Stouts and Porters
The origins of Porter and Stout are buried in London at the turn of the 18th Century. A popular drink at this time was called Three Threads and was made by publicans mixing pale, young brown and matured stale brown ales. This was the first Porter. The London brewers, due to their cramped sites, had no choice but to buy in expensive pale and stale beers from the country for this. They therefore developed a London style of Porter, known as Entire Butt, or just Entire, which was made as a single brew and much cheaper to produce. Both Three Threads and Entire gained the nickname Porter, with the two styles surviving side by side for much of the 18th Century. The name Porter is said to have come from the beers popularity with Londons Porters of that era, but there are also other theories.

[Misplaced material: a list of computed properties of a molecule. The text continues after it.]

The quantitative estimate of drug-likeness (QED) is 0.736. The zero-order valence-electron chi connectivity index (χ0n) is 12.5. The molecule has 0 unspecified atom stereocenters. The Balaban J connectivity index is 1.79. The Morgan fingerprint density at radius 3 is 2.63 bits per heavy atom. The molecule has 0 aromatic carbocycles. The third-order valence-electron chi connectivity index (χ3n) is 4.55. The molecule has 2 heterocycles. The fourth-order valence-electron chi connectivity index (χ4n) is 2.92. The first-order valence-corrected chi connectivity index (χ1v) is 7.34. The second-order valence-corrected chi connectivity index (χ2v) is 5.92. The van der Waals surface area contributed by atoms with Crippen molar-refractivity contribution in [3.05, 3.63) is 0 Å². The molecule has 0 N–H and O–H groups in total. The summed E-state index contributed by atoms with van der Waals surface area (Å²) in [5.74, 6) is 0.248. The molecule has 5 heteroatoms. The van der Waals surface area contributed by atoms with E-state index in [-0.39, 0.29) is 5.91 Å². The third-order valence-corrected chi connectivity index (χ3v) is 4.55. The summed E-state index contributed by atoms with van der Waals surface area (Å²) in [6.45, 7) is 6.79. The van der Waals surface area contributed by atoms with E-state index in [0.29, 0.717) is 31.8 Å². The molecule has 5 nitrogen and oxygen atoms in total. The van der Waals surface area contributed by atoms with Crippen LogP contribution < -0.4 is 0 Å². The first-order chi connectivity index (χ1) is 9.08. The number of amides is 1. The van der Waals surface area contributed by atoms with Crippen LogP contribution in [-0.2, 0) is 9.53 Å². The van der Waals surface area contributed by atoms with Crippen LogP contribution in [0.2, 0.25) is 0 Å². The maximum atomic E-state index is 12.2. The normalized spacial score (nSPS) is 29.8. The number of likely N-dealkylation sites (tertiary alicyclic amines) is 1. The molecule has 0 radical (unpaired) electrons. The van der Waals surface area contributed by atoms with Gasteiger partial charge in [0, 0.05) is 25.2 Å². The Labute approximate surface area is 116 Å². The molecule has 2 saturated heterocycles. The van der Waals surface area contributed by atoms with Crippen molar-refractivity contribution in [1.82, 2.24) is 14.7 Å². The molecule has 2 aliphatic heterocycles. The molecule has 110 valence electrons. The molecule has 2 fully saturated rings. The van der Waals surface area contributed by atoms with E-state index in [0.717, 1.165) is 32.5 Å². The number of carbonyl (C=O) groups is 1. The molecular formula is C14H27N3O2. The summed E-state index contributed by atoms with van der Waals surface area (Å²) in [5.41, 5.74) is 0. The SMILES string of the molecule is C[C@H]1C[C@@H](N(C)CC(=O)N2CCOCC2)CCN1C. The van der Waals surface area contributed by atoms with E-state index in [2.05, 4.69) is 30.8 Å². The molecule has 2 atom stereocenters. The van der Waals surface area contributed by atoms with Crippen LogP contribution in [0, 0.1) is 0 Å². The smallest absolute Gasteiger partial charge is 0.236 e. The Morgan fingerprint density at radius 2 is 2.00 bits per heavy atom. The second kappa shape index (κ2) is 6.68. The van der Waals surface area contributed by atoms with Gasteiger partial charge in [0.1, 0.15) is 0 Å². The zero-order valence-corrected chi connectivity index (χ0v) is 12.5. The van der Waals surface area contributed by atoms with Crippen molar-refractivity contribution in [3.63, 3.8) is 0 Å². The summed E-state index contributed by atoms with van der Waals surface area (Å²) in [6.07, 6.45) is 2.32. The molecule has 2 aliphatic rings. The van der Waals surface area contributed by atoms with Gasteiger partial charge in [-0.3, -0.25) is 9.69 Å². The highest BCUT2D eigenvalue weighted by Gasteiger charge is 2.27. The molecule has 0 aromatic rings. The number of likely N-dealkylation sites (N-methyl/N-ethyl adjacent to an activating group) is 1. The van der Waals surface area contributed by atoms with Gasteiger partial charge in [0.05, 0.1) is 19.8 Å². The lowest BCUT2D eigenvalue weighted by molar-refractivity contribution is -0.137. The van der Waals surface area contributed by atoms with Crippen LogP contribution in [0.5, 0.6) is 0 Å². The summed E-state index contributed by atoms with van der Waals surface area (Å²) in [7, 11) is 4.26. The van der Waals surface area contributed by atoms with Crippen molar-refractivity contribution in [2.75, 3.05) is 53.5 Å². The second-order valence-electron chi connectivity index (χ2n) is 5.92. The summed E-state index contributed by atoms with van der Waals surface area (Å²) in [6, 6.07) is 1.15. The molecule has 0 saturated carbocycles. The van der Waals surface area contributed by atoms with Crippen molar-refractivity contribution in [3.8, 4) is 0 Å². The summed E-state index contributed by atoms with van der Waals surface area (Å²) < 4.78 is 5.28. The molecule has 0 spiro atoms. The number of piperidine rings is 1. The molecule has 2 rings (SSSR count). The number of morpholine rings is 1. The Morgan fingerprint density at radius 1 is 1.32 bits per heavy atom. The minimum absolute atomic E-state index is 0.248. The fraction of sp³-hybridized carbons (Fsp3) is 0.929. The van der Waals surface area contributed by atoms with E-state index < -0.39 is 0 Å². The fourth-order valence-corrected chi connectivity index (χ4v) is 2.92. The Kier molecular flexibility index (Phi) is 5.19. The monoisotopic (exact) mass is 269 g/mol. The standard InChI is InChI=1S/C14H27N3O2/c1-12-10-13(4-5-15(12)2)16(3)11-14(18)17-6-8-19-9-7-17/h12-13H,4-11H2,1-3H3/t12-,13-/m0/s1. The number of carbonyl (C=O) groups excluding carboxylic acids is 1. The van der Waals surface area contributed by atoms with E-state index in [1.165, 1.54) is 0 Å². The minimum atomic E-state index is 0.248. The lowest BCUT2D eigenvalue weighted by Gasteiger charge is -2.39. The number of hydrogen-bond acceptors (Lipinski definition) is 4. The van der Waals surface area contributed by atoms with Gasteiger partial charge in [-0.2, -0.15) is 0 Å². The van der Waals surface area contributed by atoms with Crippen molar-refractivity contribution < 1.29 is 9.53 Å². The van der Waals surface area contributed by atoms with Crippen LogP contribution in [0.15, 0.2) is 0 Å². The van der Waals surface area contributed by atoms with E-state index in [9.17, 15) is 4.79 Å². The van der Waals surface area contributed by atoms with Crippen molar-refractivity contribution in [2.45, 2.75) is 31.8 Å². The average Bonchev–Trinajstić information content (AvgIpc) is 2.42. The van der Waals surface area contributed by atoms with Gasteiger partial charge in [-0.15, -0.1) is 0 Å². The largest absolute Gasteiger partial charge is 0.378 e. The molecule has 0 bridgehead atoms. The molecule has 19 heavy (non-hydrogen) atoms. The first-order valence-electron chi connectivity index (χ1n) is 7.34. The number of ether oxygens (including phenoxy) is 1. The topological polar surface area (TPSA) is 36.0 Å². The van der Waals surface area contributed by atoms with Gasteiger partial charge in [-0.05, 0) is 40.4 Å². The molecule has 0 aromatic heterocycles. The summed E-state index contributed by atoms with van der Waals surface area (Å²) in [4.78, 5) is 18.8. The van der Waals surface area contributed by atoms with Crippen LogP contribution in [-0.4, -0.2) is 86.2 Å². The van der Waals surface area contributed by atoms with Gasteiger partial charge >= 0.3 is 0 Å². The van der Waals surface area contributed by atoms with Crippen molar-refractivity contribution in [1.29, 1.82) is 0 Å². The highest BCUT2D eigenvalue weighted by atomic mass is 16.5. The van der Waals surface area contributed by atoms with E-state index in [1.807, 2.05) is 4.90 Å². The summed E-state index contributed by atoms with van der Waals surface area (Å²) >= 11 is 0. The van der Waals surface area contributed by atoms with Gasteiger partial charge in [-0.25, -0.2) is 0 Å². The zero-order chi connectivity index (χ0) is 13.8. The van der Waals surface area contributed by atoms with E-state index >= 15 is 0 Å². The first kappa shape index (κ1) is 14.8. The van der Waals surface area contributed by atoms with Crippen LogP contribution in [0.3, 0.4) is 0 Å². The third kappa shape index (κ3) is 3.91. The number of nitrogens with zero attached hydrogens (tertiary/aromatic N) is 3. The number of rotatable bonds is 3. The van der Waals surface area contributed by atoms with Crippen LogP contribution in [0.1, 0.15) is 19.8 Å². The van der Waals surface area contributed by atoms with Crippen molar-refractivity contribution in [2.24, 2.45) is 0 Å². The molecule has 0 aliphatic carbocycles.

In 1788 Porter reached Bristol; in 1796 it was exported to Russia and had also reached Scotland. Stout had also appeared, which was initially a stronger or stouter Porter. By this time all Porter and Stout was made as Entire, but the end was in sight, as Porters and Stouts took months to condition, unlike Milds and Pale Ales which were known as "running beers", because they only took a few days to condition, before leaving the brewery. By the mid 19th century, many breweries had ripped out their deep fermentation vats for shallower ones for more of the running beers, and Porter and Stout were in terminal decline. The First World War hit the final blow from which Porter and Stout could not recover, except in Ireland where they still flourished.